Read You Learn by Living: Eleven Keys for a More Fulfilling Life by Eleanor Roosevelt Online


Mrs. Roosevelt expresses her philosophy of life by relating the experiences which have enabled her to cope with personal and public responsibilities....

Title : You Learn by Living: Eleven Keys for a More Fulfilling Life
Author :
Rating :
ISBN : 9780664244941
Format Type : Paperback
Number of Pages : 211 Pages
Status : Available For Download
Last checked : 21 Minutes ago!

You Learn by Living: Eleven Keys for a More Fulfilling Life Reviews

  • Heather
    2018-10-13 21:47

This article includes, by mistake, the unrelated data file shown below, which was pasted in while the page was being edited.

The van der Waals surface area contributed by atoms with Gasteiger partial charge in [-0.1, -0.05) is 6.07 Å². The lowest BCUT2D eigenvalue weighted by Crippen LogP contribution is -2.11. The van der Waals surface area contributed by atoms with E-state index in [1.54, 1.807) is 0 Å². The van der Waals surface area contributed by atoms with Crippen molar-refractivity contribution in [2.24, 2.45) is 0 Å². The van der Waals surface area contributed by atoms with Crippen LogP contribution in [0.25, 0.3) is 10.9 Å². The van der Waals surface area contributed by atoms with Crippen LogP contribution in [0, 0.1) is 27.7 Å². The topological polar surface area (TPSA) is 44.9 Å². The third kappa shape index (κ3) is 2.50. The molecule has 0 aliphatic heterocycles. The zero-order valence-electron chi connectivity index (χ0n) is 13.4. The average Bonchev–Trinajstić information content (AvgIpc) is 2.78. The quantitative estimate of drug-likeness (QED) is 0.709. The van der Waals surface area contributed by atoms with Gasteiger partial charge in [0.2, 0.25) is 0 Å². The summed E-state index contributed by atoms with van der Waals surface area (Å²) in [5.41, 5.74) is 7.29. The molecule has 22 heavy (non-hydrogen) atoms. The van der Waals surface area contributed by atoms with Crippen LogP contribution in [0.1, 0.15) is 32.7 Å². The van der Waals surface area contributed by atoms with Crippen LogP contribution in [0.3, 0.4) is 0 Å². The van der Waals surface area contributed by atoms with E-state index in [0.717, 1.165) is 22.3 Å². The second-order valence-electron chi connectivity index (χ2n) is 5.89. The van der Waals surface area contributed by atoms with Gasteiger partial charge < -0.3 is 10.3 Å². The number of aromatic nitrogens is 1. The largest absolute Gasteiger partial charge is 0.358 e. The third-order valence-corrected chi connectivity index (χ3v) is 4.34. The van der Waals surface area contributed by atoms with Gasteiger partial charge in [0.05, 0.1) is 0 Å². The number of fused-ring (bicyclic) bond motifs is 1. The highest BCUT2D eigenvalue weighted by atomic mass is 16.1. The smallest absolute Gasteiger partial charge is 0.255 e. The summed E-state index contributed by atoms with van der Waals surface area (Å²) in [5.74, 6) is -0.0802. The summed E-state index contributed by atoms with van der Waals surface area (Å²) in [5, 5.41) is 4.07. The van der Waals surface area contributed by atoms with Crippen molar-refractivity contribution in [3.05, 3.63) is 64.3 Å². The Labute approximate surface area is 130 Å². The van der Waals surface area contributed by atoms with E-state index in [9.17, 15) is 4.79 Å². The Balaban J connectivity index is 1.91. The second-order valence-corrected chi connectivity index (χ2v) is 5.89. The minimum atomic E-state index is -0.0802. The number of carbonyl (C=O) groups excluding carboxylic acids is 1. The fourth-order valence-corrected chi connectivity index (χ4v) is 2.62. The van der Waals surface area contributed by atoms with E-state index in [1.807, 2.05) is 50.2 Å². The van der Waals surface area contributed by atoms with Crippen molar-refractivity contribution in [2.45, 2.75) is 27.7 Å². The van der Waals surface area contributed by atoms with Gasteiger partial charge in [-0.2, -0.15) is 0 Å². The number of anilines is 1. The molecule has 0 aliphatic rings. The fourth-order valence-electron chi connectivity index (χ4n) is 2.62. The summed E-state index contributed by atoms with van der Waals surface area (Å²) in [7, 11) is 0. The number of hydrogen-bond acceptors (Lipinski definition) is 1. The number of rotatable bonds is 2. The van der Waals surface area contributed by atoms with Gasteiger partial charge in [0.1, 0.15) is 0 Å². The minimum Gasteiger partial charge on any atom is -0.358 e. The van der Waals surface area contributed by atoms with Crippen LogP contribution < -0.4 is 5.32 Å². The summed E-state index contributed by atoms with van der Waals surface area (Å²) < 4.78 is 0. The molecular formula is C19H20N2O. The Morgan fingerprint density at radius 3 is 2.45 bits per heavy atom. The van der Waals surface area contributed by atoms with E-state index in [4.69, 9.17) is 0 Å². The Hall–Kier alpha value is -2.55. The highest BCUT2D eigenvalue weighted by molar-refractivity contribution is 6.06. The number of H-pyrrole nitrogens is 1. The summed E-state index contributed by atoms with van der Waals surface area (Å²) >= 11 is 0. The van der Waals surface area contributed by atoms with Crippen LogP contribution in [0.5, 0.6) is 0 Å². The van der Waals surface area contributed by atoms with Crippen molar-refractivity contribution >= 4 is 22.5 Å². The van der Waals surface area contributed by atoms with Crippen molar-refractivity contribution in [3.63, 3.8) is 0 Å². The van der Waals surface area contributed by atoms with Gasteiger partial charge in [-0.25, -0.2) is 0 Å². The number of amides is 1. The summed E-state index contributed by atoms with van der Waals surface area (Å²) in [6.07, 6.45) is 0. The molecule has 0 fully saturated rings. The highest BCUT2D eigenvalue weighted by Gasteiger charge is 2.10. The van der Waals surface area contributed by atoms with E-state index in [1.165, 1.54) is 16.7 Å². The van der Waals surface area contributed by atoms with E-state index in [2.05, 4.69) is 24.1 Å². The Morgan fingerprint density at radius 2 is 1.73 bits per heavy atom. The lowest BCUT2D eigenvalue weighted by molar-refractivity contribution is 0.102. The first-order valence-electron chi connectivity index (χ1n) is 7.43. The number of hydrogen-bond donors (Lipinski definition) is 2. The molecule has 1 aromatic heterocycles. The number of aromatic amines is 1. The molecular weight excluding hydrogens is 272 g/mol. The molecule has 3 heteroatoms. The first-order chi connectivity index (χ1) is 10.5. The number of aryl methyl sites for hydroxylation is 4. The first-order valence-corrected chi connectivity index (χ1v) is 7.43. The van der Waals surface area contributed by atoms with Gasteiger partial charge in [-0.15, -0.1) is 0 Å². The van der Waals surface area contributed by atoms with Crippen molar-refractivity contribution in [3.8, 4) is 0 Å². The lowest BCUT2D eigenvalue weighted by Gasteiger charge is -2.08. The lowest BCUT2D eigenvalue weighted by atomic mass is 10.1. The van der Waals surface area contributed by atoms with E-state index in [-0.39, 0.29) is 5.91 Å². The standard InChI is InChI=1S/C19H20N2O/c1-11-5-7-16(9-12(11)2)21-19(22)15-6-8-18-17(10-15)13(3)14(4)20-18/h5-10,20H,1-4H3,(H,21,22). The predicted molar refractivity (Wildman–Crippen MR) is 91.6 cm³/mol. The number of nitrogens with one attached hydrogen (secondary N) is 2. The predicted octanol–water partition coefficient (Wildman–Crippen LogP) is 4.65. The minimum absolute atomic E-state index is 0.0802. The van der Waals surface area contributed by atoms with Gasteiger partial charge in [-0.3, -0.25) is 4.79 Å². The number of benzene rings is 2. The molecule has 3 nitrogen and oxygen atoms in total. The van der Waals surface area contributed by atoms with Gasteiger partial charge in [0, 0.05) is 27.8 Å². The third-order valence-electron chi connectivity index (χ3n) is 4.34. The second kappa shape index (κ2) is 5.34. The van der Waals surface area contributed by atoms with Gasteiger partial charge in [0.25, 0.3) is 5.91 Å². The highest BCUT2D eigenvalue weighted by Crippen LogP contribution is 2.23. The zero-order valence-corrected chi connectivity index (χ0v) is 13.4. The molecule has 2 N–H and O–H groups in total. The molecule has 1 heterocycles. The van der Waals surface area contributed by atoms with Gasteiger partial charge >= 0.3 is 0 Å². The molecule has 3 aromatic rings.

I loved, loved, loved this book. I felt this book is a rare gem that few people know about. It was like listening to a wise grandma casting her pearls of wisdom that are still very applicable today. The thing I loved the most is that I think anyone could relate to Eleanor Roosevelt! She was an extraordinary woman, yet so ordinary(like you and me) at the same time.This is one that I will definitely read again.

  • Melissa Yael Winston
    2018-10-11 23:39